[ExI] Alpha Centauri
pharos at gmail.com
Thu Oct 18 10:44:37 UTC 2012
On Thu, Oct 18, 2012 at 6:33 AM, Jeff Davis wrote:
> First gen ships set out. Gonna be a bunch of people, and it's gonna be
> a long trip, so there'll be lots of supplies, and a very big ship.
> Perhaps hundreds of miles long and tens of miles wide. Fully shielded
> and with sufficient energy stores and the necessarily proportionate
> supply of reaction mass. For both acceleration and braking, of
> course.. Big. Very big.
> If most everyone cycles into and out of suspension, and everything is
> destination focused, you reduce the need for supplies and the ship can
> be smaller. But if the awake population is large and actively living
> their lives aboard ship, then you have a really large ship.
Large interstellar ships the size of cities which take many
generations to arrive at the nearest star are one often considered
option. The main problem I see is persuading that many people that
that is the way they want themselves and their descendents to live.
This option is usually suggested as a desperation measure in the face
of the imminent destruction of Earth. So it is not really a method of
choice. Most people would rather wait for the new Chinese high-speed
> Now, to my point. Later generations of ships might not get there first.
> Contact with the home planet would be continuous, no? Advances in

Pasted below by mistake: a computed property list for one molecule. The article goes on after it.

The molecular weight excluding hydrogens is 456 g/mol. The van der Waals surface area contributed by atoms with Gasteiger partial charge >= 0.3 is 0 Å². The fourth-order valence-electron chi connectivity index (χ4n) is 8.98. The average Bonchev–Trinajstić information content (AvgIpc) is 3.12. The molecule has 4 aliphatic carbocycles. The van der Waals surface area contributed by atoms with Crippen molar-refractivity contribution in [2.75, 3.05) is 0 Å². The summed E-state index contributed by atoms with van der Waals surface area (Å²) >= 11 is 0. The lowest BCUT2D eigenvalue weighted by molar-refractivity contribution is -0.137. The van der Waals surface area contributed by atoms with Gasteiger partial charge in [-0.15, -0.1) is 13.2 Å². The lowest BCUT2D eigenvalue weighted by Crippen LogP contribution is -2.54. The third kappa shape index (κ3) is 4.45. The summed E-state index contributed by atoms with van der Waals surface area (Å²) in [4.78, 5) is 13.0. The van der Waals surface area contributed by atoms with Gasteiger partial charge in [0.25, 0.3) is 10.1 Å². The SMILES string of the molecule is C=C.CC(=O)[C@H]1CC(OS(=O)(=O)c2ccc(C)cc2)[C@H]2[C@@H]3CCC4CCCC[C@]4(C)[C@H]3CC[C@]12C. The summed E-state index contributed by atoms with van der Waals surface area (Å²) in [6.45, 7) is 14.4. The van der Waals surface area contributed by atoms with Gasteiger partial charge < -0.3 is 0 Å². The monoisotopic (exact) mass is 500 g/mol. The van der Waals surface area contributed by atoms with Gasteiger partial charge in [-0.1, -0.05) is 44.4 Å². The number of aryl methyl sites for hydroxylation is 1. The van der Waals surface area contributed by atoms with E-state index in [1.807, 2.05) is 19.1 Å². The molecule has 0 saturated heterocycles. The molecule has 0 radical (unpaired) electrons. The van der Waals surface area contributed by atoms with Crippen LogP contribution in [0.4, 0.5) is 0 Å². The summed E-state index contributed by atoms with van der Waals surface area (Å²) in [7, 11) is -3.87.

> ship design originating on the home planet would be communicated to
> the ship, no?, and the ship upgraded, no? Also, aboard ship there
> would be particular interest in such performance upgrades, and so
> research along those lines would be a priority. Consequently, the
> shipboard culture would quite possibly be in the vanguard of starship
You need a really huge ship that contains science labs and
manufacturing facilities (and raw materials). And scientists to
understand the tech sent from Earth and universities to train future
The ship is going interstellar, so there will be years of delay in
> I mention this because the old notion about the futility of setting
> out at all, because someone will inevitably be there to greet you when
> you arrive,...has always been bothersome to me. the self-fulfilling
> self-defeating character of it.
Unfortunately the universe doesn't care about our feelings.
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